The juxtaposition of two major spending bills in US Senate within hours of each other Thursday was not lost on the Independent Restaurant Coalition (IRC). President Biden signed into law Saturday legislation providing $40 billion in aid related to Russia’s invasion of Ukraine, $7 billion more than he requested. Only 11 Senate Republicans and 57 […]

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Member Post

 

New study: Face mask usage correlates with higher death rates Using data from 35 countries and 602 million people, peer-reviewed study confirms previou A new peer-reviewed study entitled: “Correlation Between Mask Compliance and COVID-19 Outcomes in Europe” has demonstrated that use of face masks, even widespread, did not correlate with better outcomes during the COVID […]

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The Critical Fight Against Misinformation

 

Everybody who questions the Official COVID Narrative is some tinfoil-hat-wearing lunatic.

At least that is what the Journal of the American Medical Association wants you to believe.  Dr. Josh Sharfstein of Johns Hopkins University laments the difficulty he has in battling COVID falsehoods.  Those poor American rubes believe such nonsense; how can a poor doctor possibly keep up? It must be especially difficult for someone like Dr. Sharfstein, confined to using C-SPAN and JAMA.  He doesn’t have a platform like Ricochet to reach the masses.

Join Greg and Rob Long as they hope reports of major downsizing at public schools over shrinking enrollment means public schools will need to compete for students and provide a much better education. They also cringe as Biden official Samantha Power seems happy that farmers are getting crushed by much higher fertilizer prices because it will accelerate the government’s green agenda. And they shake their heads at the administration’s latest COVID hypocrisy at the border.

‘It’s Time for Real Life’

 

Washington Dulles Airport buzzed with fully masked but not socially distanced travelers late on a rainy and unseasonably cold Monday afternoon. We were in the terminal that comprised mostly international flights, checked in and screened for a long flight over the Atlantic.

I had gotten used to not wearing a mask, and opted for glasses over contact lenses for the red-eye flight to Charles DeGaulle Airport in Paris. Ugh, I’d forgotten why I hated wearing masks with glasses. After all, every one of our nation’s 50 states, some since the beginning of the pandemic, had either eschewed or canceled most mask mandates, except for medical facilities and transportation. I had hoped that the CDC would allow their mandate to expire on April 18th, which was already the subject of a federal lawsuit from with support from major airlines and many others would win the day before our trip.

Member Post

 

We have an early contender for the Democrat’s 2022 campaign slogan. As seen on Weibo: Shanghai residents go to their balconies to sing & protest lack of supplies. A drone appears: “Please comply w covid restrictions. Control your soul’s desire for freedom. Do not open the window or sing.” https://t.co/0ZTc8fznaV pic.twitter.com/pAnEGOlBIh — Alice Su (@aliceysu) […]

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Join Jim and Chad as they analyze how China’s ‘zero-COVID’ strategy is having a tumultuous effect on it’s cities and economy. They also shake their heads at a new report that found as much as $80 billion was stolen from the Paycheck Protection Program. And in another press conference fumble, President Biden may have admitted that the U.S. is training Ukrainian troops in Poland.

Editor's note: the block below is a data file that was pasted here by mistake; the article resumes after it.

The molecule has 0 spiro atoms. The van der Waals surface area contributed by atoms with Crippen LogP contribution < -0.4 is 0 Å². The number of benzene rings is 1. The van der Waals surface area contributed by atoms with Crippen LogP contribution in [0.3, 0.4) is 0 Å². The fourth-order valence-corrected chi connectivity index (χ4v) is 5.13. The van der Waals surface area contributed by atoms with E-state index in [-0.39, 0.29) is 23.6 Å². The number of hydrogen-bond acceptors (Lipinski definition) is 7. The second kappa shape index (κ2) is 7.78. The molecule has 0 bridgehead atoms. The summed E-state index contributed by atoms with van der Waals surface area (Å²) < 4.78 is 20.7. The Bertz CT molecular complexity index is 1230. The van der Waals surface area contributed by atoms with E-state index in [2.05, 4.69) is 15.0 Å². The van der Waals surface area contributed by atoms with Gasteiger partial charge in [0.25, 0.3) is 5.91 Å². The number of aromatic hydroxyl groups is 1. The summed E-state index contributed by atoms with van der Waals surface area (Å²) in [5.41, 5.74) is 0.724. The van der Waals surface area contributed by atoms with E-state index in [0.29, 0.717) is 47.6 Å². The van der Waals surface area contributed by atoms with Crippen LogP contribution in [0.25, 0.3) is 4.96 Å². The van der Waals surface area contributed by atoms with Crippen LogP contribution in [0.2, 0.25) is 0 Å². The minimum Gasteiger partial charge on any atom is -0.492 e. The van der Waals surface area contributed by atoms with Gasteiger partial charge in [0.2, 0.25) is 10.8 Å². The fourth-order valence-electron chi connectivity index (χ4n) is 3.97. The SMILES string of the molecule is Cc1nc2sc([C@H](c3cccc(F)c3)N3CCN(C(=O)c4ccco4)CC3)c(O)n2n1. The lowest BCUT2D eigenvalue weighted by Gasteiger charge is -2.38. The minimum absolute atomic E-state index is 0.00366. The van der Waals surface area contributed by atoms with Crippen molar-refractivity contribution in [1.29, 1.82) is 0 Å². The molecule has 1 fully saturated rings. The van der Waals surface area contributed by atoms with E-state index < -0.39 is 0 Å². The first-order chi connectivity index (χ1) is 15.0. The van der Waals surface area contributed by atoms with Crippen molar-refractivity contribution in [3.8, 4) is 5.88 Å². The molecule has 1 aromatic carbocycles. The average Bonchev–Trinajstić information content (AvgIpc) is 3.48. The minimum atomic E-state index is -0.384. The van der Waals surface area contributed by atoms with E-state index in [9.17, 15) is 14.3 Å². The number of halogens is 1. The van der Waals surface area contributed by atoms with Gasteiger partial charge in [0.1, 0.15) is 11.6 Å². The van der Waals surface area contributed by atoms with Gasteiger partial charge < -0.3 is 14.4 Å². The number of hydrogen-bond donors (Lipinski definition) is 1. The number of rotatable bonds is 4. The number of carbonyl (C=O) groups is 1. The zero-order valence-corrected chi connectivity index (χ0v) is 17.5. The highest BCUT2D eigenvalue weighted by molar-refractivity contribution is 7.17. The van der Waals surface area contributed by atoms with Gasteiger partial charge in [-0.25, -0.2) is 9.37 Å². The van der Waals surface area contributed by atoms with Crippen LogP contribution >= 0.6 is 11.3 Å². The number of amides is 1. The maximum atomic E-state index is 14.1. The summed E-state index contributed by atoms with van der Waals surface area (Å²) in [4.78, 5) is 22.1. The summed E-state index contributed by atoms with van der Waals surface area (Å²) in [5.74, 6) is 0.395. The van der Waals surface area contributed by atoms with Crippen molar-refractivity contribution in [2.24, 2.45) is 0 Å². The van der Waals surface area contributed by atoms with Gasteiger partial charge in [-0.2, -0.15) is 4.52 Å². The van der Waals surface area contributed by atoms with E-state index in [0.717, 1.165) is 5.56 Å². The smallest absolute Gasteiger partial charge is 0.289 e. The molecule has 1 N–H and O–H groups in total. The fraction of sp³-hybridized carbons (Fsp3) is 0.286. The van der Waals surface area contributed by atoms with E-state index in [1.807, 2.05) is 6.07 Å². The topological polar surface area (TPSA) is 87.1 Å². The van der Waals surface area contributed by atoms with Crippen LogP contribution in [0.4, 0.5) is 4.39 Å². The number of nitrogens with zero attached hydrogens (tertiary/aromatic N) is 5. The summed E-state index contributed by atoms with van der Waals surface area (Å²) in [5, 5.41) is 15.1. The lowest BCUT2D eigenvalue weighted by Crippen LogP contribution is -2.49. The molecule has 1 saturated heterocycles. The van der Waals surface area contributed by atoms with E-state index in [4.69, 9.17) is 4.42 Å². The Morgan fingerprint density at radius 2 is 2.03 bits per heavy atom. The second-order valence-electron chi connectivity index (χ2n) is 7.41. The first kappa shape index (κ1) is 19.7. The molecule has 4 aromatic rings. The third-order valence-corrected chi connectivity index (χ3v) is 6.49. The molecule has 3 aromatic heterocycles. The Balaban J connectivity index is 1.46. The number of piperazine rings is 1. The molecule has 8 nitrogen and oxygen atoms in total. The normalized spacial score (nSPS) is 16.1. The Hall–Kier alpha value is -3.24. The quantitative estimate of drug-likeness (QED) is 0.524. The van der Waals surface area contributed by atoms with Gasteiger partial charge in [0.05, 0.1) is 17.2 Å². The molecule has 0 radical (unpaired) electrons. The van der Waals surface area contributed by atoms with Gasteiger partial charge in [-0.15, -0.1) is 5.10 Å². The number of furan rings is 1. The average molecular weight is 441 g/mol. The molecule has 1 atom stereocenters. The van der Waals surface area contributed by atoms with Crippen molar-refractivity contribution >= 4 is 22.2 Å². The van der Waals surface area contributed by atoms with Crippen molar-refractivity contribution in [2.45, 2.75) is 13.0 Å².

Fake News Live

 

Before the pandemic, I’d perform on cruise ships every few weeks. It’s a great gig: well-paying, responsive audiences and an opportunity to visit places as diverse as Ushuaia and Singapore. While I’m certain that restrictions such as lockdowns impacted others more than me, they certainly changed my life significantly. Much of it was for the good: I began spending more time with my wife and children than ever. I learned to cook – and to love it. I spent months intensely rehabilitating an injury to my foot and then seamlessly transitioning to another rehab after surgery on my knee, culminating in the completion of my second marathon. (Pro-tip: getting physically stronger is the closest thing to a cure-all for aches and pains.) I’m now again fully fit and looking forward to our family’s skiing trip.

All the while, though, I was writing, writing, writing. It’s kind of strange to write jokes with no imminent opportunity to perform them, even if it’s so much as an open mic. I did perform several so-called “Zoom shows” during the pandemic but it’s just not the same. There was something depressing about looking out at the audience while I’m performing and everyone is starring at their devices.

No charge for that joke.

Member Post

 

Before the experience becomes a faded memory, I’d like to reflect upon the unique symptomatology of my personal COVID encounter, whose three-week experience accompanied me into the new year. While I did not think I was in actual danger of dying — as thought a friend whose 2020 infection included “ground-glass” lung pain and shortness […]

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Join Jim and Greg as they cheer a poll showing a majority of Democrats supporting the Florida legislation keeping controversial sexual topics away from kids in kindergarten through third grade and Gov. Ron DeSantis sporting a healthy lead over the Dems running against him. They also sigh as President Biden says sanctions were never going to deter Russia despite top administration officials saying exactly the opposite for weeks. And Jim dissects China’s new COVID problem as cases are on the rise there.

 

Join Jim and Greg as they implore Missouri primary voters to pick another Republican as more allegations of abuse emerge about Senate candidate Eric Greitens. They also grimace as Vice President Harris offers up another nonsensical word salad in public comments. And the CDC retroactively changes COVID death totals, reducing the total for children by 24%.